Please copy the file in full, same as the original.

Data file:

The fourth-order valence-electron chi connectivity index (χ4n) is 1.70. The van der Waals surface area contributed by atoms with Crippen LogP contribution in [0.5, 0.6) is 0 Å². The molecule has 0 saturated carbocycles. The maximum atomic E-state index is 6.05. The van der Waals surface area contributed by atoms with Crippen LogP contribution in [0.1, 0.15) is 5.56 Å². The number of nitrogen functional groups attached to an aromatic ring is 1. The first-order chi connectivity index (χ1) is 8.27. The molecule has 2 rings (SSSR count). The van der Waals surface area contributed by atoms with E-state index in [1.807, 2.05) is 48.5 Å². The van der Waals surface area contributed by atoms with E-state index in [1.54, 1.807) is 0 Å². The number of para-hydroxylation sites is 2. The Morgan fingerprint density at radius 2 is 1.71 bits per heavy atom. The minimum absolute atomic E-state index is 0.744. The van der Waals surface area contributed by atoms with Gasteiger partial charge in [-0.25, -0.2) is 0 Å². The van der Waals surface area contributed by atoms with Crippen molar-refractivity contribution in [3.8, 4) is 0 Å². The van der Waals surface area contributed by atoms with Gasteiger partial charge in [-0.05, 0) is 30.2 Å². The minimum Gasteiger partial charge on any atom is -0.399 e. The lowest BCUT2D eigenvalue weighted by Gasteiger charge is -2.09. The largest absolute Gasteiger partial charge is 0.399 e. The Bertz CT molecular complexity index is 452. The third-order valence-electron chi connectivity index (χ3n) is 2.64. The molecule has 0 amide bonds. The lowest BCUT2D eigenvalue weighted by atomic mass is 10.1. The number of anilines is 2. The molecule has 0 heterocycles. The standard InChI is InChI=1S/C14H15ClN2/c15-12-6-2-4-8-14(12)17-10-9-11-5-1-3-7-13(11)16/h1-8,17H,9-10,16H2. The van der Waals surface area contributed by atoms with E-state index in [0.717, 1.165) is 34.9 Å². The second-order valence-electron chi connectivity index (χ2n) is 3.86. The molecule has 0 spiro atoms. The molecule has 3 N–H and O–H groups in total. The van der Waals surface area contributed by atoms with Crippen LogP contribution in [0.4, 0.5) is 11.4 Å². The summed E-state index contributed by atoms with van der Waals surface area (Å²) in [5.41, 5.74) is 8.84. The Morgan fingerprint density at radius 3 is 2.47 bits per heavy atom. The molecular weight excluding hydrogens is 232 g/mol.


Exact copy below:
The fourth-order valence-electron chi connectivity index (χ4n) is 1.70. The van der Waals surface area contributed by atoms with Crippen LogP contribution in [0.5, 0.6) is 0 Å². The molecule has 0 saturated carbocycles. The maximum atomic E-state index is 6.05. The van der Waals surface area contributed by atoms with Crippen LogP contribution in [0.1, 0.15) is 5.56 Å². The number of nitrogen functional groups attached to an aromatic ring is 1. The first-order chi connectivity index (χ1) is 8.27. The molecule has 2 rings (SSSR count). The van der Waals surface area contributed by atoms with E-state index in [1.807, 2.05) is 48.5 Å². The van der Waals surface area contributed by atoms with E-state index in [1.54, 1.807) is 0 Å². The number of para-hydroxylation sites is 2. The Morgan fingerprint density at radius 2 is 1.71 bits per heavy atom. The minimum absolute atomic E-state index is 0.744. The van der Waals surface area contributed by atoms with Gasteiger partial charge in [-0.25, -0.2) is 0 Å². The van der Waals surface area contributed by atoms with Crippen molar-refractivity contribution in [3.8, 4) is 0 Å². The van der Waals surface area contributed by atoms with Gasteiger partial charge in [-0.05, 0) is 30.2 Å². The minimum Gasteiger partial charge on any atom is -0.399 e. The lowest BCUT2D eigenvalue weighted by Gasteiger charge is -2.09. The largest absolute Gasteiger partial charge is 0.399 e. The Bertz CT molecular complexity index is 452. The third-order valence-electron chi connectivity index (χ3n) is 2.64. The molecule has 0 amide bonds. The lowest BCUT2D eigenvalue weighted by atomic mass is 10.1. The number of anilines is 2. The molecule has 0 heterocycles. The standard InChI is InChI=1S/C14H15ClN2/c15-12-6-2-4-8-14(12)17-10-9-11-5-1-3-7-13(11)16/h1-8,17H,9-10,16H2. The van der Waals surface area contributed by atoms with E-state index in [0.717, 1.165) is 34.9 Å². The second-order valence-electron chi connectivity index (χ2n) is 3.86. The molecule has 0 spiro atoms. The molecule has 3 N–H and O–H groups in total. The van der Waals surface area contributed by atoms with Crippen LogP contribution in [0.4, 0.5) is 11.4 Å². The summed E-state index contributed by atoms with van der Waals surface area (Å²) in [5.41, 5.74) is 8.84. The Morgan fingerprint density at radius 3 is 2.47 bits per heavy atom. The molecular weight excluding hydrogens is 232 g/mol.